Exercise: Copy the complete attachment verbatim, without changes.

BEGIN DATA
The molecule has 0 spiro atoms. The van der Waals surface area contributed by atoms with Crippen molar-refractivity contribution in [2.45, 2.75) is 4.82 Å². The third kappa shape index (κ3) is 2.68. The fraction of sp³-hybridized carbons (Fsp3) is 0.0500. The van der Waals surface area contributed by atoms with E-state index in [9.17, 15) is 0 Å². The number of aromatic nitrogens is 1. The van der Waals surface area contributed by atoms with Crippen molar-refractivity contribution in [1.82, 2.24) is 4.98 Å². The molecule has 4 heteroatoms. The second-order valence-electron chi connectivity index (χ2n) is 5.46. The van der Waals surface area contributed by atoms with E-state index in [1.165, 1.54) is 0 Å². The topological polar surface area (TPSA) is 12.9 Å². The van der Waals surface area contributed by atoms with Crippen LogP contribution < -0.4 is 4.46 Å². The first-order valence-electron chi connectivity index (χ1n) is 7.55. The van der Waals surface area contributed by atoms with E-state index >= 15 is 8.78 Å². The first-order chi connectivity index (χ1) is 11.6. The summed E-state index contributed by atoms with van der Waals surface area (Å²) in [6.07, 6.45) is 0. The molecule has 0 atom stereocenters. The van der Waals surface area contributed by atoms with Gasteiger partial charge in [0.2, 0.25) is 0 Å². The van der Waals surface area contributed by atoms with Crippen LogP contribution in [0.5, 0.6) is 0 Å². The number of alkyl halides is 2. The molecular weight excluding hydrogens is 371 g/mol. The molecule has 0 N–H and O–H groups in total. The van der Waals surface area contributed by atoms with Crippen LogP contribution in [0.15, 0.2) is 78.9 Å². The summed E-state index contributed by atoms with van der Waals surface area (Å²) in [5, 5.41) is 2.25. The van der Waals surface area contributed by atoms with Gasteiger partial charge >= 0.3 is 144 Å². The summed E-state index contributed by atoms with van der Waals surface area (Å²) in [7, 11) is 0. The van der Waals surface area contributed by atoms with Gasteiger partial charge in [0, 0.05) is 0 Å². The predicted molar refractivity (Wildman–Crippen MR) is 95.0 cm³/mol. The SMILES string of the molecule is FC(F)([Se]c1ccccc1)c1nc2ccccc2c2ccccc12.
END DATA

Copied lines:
The molecule has 0 spiro atoms. The van der Waals surface area contributed by atoms with Crippen molar-refractivity contribution in [2.45, 2.75) is 4.82 Å². The third kappa shape index (κ3) is 2.68. The fraction of sp³-hybridized carbons (Fsp3) is 0.0500. The van der Waals surface area contributed by atoms with E-state index in [9.17, 15) is 0 Å². The number of aromatic nitrogens is 1. The van der Waals surface area contributed by atoms with Crippen molar-refractivity contribution in [1.82, 2.24) is 4.98 Å². The molecule has 4 heteroatoms. The second-order valence-electron chi connectivity index (χ2n) is 5.46. The van der Waals surface area contributed by atoms with E-state index in [1.165, 1.54) is 0 Å². The topological polar surface area (TPSA) is 12.9 Å². The van der Waals surface area contributed by atoms with Crippen LogP contribution < -0.4 is 4.46 Å². The first-order valence-electron chi connectivity index (χ1n) is 7.55. The van der Waals surface area contributed by atoms with E-state index >= 15 is 8.78 Å². The first-order chi connectivity index (χ1) is 11.6. The summed E-state index contributed by atoms with van der Waals surface area (Å²) in [6.07, 6.45) is 0. The molecule has 0 atom stereocenters. The van der Waals surface area contributed by atoms with Gasteiger partial charge in [0.2, 0.25) is 0 Å². The van der Waals surface area contributed by atoms with Crippen LogP contribution in [0.5, 0.6) is 0 Å². The number of alkyl halides is 2. The molecular weight excluding hydrogens is 371 g/mol. The molecule has 0 N–H and O–H groups in total. The van der Waals surface area contributed by atoms with Crippen LogP contribution in [0.15, 0.2) is 78.9 Å². The summed E-state index contributed by atoms with van der Waals surface area (Å²) in [5, 5.41) is 2.25. The van der Waals surface area contributed by atoms with Gasteiger partial charge >= 0.3 is 144 Å². The summed E-state index contributed by atoms with van der Waals surface area (Å²) in [7, 11) is 0. The van der Waals surface area contributed by atoms with Gasteiger partial charge in [0, 0.05) is 0 Å². The predicted molar refractivity (Wildman–Crippen MR) is 95.0 cm³/mol. The SMILES string of the molecule is FC(F)([Se]c1ccccc1)c1nc2ccccc2c2ccccc12.